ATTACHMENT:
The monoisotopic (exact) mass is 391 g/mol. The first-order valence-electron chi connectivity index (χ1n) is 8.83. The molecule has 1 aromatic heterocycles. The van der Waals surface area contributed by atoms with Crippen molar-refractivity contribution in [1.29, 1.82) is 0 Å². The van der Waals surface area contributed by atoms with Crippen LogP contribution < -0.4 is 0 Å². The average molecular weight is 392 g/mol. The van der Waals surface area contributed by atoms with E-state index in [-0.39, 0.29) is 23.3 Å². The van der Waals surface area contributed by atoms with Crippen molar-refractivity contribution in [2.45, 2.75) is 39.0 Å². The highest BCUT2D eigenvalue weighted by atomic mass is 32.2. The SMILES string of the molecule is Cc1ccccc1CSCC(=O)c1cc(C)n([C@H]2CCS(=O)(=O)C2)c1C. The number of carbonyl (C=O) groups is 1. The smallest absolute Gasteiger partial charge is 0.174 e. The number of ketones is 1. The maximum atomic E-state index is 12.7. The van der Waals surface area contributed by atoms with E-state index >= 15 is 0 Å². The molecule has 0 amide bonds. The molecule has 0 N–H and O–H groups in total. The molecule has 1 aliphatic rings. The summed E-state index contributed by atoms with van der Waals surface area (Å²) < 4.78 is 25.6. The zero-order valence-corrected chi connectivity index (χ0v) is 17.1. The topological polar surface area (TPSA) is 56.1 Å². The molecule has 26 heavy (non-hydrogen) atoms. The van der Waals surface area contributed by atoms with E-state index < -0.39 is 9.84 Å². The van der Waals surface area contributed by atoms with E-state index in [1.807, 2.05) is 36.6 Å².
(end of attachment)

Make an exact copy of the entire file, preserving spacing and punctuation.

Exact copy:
The monoisotopic (exact) mass is 391 g/mol. The first-order valence-electron chi connectivity index (χ1n) is 8.83. The molecule has 1 aromatic heterocycles. The van der Waals surface area contributed by atoms with Crippen molar-refractivity contribution in [1.29, 1.82) is 0 Å². The van der Waals surface area contributed by atoms with Crippen LogP contribution < -0.4 is 0 Å². The average molecular weight is 392 g/mol. The van der Waals surface area contributed by atoms with E-state index in [-0.39, 0.29) is 23.3 Å². The van der Waals surface area contributed by atoms with Crippen molar-refractivity contribution in [2.45, 2.75) is 39.0 Å². The highest BCUT2D eigenvalue weighted by atomic mass is 32.2. The SMILES string of the molecule is Cc1ccccc1CSCC(=O)c1cc(C)n([C@H]2CCS(=O)(=O)C2)c1C. The number of carbonyl (C=O) groups is 1. The smallest absolute Gasteiger partial charge is 0.174 e. The number of ketones is 1. The maximum atomic E-state index is 12.7. The van der Waals surface area contributed by atoms with E-state index >= 15 is 0 Å². The molecule has 0 amide bonds. The molecule has 0 N–H and O–H groups in total. The molecule has 1 aliphatic rings. The summed E-state index contributed by atoms with van der Waals surface area (Å²) < 4.78 is 25.6. The zero-order valence-corrected chi connectivity index (χ0v) is 17.1. The topological polar surface area (TPSA) is 56.1 Å². The molecule has 26 heavy (non-hydrogen) atoms. The van der Waals surface area contributed by atoms with E-state index < -0.39 is 9.84 Å². The van der Waals surface area contributed by atoms with E-state index in [1.807, 2.05) is 36.6 Å².